I love your book Eating Less, I’ve underlined or highlighted most lines on most pages. There’s one sub-heading that stands out more than anything else, and it is “Full of Excuses” in Chapter Five. I think of that so often because that’s exactly me, full of excuses. Any excuse to eat something. How do I stop coming up with every reason under the sun to eat and eat and eat? I’m often distracted by other things going on and don’t have time to question it. It just seems logical at the time.
For all of us humans, our extraordinary ability to think is our primary means of survival. We weren’t able to outrun other mammals or to fight them, but we have always been able to outthink them. We were the mammals who could dig a trench, camouflage it with branches and leaves, and wait for something nutritious to fall in. We were the mammals who could invent weapons, cooking and agriculture. Our opposable thumbs helped, but it was our ability to think that kept us on the planet.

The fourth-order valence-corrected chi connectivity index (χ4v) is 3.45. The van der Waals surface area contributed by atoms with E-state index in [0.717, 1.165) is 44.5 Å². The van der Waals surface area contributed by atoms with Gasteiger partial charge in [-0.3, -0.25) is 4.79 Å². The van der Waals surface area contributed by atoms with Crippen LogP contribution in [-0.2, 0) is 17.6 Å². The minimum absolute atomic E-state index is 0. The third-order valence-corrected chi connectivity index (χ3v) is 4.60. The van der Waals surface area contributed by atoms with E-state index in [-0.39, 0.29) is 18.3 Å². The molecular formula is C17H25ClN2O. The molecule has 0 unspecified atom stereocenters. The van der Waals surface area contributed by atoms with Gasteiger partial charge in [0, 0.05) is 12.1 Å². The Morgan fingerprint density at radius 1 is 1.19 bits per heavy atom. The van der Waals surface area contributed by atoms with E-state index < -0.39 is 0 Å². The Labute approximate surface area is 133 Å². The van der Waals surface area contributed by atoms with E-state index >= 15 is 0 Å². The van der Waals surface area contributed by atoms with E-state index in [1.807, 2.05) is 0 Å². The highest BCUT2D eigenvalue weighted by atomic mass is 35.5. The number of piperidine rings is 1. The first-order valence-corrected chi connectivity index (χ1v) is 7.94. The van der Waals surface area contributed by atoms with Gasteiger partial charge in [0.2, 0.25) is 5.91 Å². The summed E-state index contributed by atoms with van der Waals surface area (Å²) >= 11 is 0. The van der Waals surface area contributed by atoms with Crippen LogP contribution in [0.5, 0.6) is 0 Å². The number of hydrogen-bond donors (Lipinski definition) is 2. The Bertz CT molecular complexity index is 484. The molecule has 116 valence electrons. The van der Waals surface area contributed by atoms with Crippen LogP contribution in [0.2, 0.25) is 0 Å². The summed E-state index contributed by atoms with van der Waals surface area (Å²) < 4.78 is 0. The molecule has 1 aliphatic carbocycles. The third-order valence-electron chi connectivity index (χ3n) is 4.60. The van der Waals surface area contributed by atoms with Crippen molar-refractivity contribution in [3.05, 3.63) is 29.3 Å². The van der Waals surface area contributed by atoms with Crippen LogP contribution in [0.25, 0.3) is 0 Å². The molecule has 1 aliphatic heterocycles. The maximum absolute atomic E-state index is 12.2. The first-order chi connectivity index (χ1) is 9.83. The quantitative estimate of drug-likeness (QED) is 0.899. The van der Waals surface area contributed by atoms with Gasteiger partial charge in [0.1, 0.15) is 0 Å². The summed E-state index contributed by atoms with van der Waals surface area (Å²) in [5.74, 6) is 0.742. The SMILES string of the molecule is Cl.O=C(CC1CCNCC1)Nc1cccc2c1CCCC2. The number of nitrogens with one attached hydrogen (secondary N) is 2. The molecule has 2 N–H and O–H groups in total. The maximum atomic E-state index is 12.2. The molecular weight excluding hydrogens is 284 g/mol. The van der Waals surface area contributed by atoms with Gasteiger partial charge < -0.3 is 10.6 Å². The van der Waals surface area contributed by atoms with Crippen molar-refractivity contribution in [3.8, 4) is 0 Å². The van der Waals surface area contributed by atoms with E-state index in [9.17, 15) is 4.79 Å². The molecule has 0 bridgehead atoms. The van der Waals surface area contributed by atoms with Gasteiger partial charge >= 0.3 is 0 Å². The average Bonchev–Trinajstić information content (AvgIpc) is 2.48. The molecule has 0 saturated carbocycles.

You are asking about ‘addictive thinking’, and we can understand it better when we know that it’s a product of our brains’ survival system. Any addictive behaviour operates through this survival system, and this is what makes it so compelling; our brains are reacting as if our lives were at stake. Your brain thinks you might die if you don’t eat that cake, or whatever, so it releases dopamine to keep you focussed on the food and it gets to work on a strategy for obtaining that food in order to satisfy that desire.
In ancient times, the strategies we figured out to get food may have involved climbing trees, avoiding a pack of wolves or constructing a weapon. Nowadays, especially for those who try to control overeating, strategies tend to revolve around how we can get to eat something we regard as ‘off limits’.